Cybersecurity Risks for Water Treatment and Wastewater Facility

In March 2024, the Environmental Protection Agency administrator and national security advisor sent a letter to state governors warning them to safeguard their water infrastructures against increasing cyberattacks.

The warning wasn’t based on cyber theory or only for large cities. In fact, most recent attacks have been on rural areas.

In January 2024, cybercriminals infiltrated the water system of a rural Texas town, according to The Texas Tribune. This wasn’t an isolated incident. It was one of several attacks on rural towns in the past year, all perpetrated by a Russian cybergang. These attacks have drawn attention from the FBI and Cybersecurity and Infrastructure Security Agency (CISA).

In one case, the Russian cybergang attempted 37,000 hacks in four days. In response, local officials rapidly unplugged their systems and switched to manual operations. In April 2024, the same Russian hackers attacked a rural town in Indiana.

Rural areas might seem like unlikely targets. But from a threat actor’s perspective, they’re an excellent place to run surveillance and practice bypassing cybersecurity systems.

According to CISA, there are 153,000 public drinking water systems nationwide, and over 80% of the population gets potable drinking water from these systems. About 75% of the nation’s sewage is treated by 16,000 publicly owned wastewater treatment facilities.

Infrastructure targets

Water treatment and sewage processing facilities ensure the public has clean drinking water and sanitary wastewater disposal. These facilities depend on technology to operate, opening them up to cybersecurity risks and liabilities. These risks can have severe consequences for the communities the facilities serve.

Cybercriminals can infiltrate the facilities to acquire sensitive data, including employee information, financial details, infrastructure plans and cybersecurity. Even if a cyberattack breaches an infrastructure but doesn’t attack the facility immediately, it doesn’t mean the threat is over. Information gathered from a data breach is valuable. Cybercriminals can:

  • Sell the operational and security system data on the dark web to create more efficient attacks in the future. For example, many water treatment facilities use Internet of Things devices to monitor and control their processing systems efficiently. These devices often lack robust security and can be exploited to crawl systems and gain unauthorized access.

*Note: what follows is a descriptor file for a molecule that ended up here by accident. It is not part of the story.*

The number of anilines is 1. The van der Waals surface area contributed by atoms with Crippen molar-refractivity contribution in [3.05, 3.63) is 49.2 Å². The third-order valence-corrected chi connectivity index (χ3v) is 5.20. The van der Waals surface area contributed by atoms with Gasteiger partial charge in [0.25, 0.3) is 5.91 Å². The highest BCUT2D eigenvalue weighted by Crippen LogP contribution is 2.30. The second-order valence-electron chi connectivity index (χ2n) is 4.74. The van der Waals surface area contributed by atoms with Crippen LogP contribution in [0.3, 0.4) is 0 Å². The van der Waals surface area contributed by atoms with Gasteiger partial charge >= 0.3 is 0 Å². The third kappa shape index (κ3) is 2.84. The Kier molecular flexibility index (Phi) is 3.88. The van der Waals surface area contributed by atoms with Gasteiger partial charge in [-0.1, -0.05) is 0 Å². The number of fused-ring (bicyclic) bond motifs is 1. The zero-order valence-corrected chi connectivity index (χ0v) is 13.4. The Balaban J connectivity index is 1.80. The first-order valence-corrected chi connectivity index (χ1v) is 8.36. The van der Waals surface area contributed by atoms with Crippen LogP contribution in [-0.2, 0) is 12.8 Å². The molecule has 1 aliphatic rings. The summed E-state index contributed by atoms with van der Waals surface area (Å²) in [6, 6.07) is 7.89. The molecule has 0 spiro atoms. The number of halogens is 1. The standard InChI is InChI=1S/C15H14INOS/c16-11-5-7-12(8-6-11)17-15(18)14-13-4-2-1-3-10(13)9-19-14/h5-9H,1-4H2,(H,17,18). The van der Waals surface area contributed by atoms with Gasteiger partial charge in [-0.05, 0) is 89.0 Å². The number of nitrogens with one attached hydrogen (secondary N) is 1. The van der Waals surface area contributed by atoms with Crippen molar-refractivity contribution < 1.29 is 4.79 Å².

• Steal and sell customers’ and employees’ personally identifiable information (PII).
  • Target operational systems, causing disruptions, blockages and system failures. Cybercriminals can take over water treatment systems to contaminate water or cut off water flow, causing financial losses and endangering public health.

In addition to the public health risk, water treatment facilities can face liabilities such as:

  • PII exposure, leading to significant penalties and sanctions
  • Financial losses, including the substantial costs of computer replacement and cybersecurity
  • Reputational damage, including loss of business partnerships and public trust
Reduce your water treatment facility’s risk

Mitigating these operational risks involves implementing robust security measures, including firewalls, antimalware and intrusion detection systems.

CISA also suggests the following:

  • Reduce exposure to public-facing internet and other vulnerabilities.
  • Conduct regular cybersecurity assessments.
  • Change default passwords on all systems immediately.
  • Inventory technology assets.
  • Develop and practice a cybersecurity incident response and recovery plan.
  • Back up all operating systems and critical data.
  • Conduct cybersecurity awareness training with employees.

Ensure your city’s municipality is taking cybersecurity seriously. Use CISA’s Top Actions for Securing Water Systems Toolkit as a starting place. Contact the EPA’s free technical assistance program to help improve your water treatment facility’s cybersecurity.

Stay on top of insurance coverage

Contact your insurance agent to ensure you have cyber liability coverage. Your agent can review coverage options that can be indispensable after an attack, especially if you need help restoring your systems.

Contact Us

To learn more about unique municipality risks and how to address them, contact our OneGroup Municipality team.

This content is for informational purposes only and not for the purpose of providing professional, financial, medical or legal advice. You should contact your licensed professional to obtain advice with respect to any particular issue or problem. Please refer to your policy contract for any specific information or questions on applicability of coverage.

Please note coverage can not be bound or a claim reported without written acknowledgment from a OneGroup Representative.

Written content in blog post: Copyright © 2024 Applied Systems, Inc. All rights reserved.